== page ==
Job growth accelerates in September, full-time work sees strong gains

Canada saw 378,200 positions created in September – more than double Bay Street’s estimate – with most of the gains in full-time work. But that’s still a long way to go from the three million positions lost from the early days of the pandemic. While employment numbers may be picking up, fear is mounting over the possibility of a second lockdown as COVID-19 cases climb. A poll from the Canadian Federation of Independent Business published earlier this week revealed 56 per cent of small business owners said they wouldn’t easily survive another economic shutdown. 

Bank of Canada governor's warning on over-leveraged Canadians

Bank of Canada Governor Tiff Macklem put "dangerously over-leveraged" Canadians on notice this week. He said in a speech Thursday that managing the financial risk from the COVID-19 pandemic is more critical than ever. Macklem warned one of the risks the Canadian central bank will be watching is the housing market and whether or not Canadians who are buying homes are taking on more debt relative to their income amid a historically low-interest rate environment. “If too many Canadian households start to become dangerously over-leveraged, policy-makers have several macroprudential tools they can use. Our experience with the mortgage-interest stress test shows how effective these tools can be,” Macklem said.

Canadians able to start applying for new government benefits

Canadians forced to miss work due to COVID-19  were able to start applying for new government benefits this past week. The Canada Recovery Sickness Benefit and the Canada Recovery Caregiving Benefit came available after the Canada Emergency Response Benefit (CERB) – which helped support nearly nine million Canadians through the fallout of the pandemic – came to an end last month. Applications for the new Canada Response Benefit, which offers financial help to those who don’t qualify for Employment Insurance, will open Oct. 12.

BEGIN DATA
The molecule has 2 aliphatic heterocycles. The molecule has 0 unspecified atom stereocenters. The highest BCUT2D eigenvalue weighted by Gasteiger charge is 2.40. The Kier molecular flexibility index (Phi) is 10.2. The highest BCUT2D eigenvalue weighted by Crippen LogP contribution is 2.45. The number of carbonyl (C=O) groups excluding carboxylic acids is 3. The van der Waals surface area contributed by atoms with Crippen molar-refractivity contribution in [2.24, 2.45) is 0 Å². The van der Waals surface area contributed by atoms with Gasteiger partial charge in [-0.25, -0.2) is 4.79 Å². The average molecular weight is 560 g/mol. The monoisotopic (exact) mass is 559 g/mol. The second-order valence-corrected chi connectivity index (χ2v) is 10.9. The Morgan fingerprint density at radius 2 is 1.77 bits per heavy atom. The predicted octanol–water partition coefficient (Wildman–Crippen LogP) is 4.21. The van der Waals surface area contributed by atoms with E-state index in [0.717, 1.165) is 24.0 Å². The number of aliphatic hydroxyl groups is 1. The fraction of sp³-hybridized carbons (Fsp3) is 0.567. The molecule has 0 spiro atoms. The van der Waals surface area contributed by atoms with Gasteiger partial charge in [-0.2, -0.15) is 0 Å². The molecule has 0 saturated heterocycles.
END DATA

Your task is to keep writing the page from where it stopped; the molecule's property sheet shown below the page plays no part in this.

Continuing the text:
Consider tapping your RRSP if you suffered a COVID income blow

As pandemic restrictions start to tighten once again, some Canadians may still be reeling from reduced income during the first wave of COVID-19. But as Dale Jackson says, relief could be as close as their registered retirement savings plans. RRSPs are set up to encourage Canadians to grow their investments under a tax shelter, he explains, and discourage them from making withdrawals until they retire in a lower income bracket, which many Canadians could find themselves in this year.  Jackson offers up some considerations to make if you’re thinking of tapping into your RRSP.

Working parents struggling to balance jobs, life in COVID era

With the new school year well underway, working parents are struggling to balance their jobs, their childrens’ schooling, and child care during the uncertainty of the pandemic. BNN Bloomberg spoke to three parents on the challenges of being a parent in the COVID-19 era, especially when it comes to managing their jobs and finances.

Canadian consumer confidence stalls in September

Canadian consumer confidence is slowing, with September marking the smallest monthly gain since the beginning of the pandemic, according to the latest Bloomberg Nanos Canadian Confidence Index.  However, economists saw this coming, predicting the fall and winter months will bring a slowdown in economic recovery. Consumer confidence fell to a record low back in April as Canadians started to feel the full impact of pandemic-related lockdowns.


“While it may seem in certain parts of the country that things may be letting up, I would still urge people to think about bolstering their emergency funds. We still don’t know what happens next.” –  Preet Banerjee, founder, MoneyGaps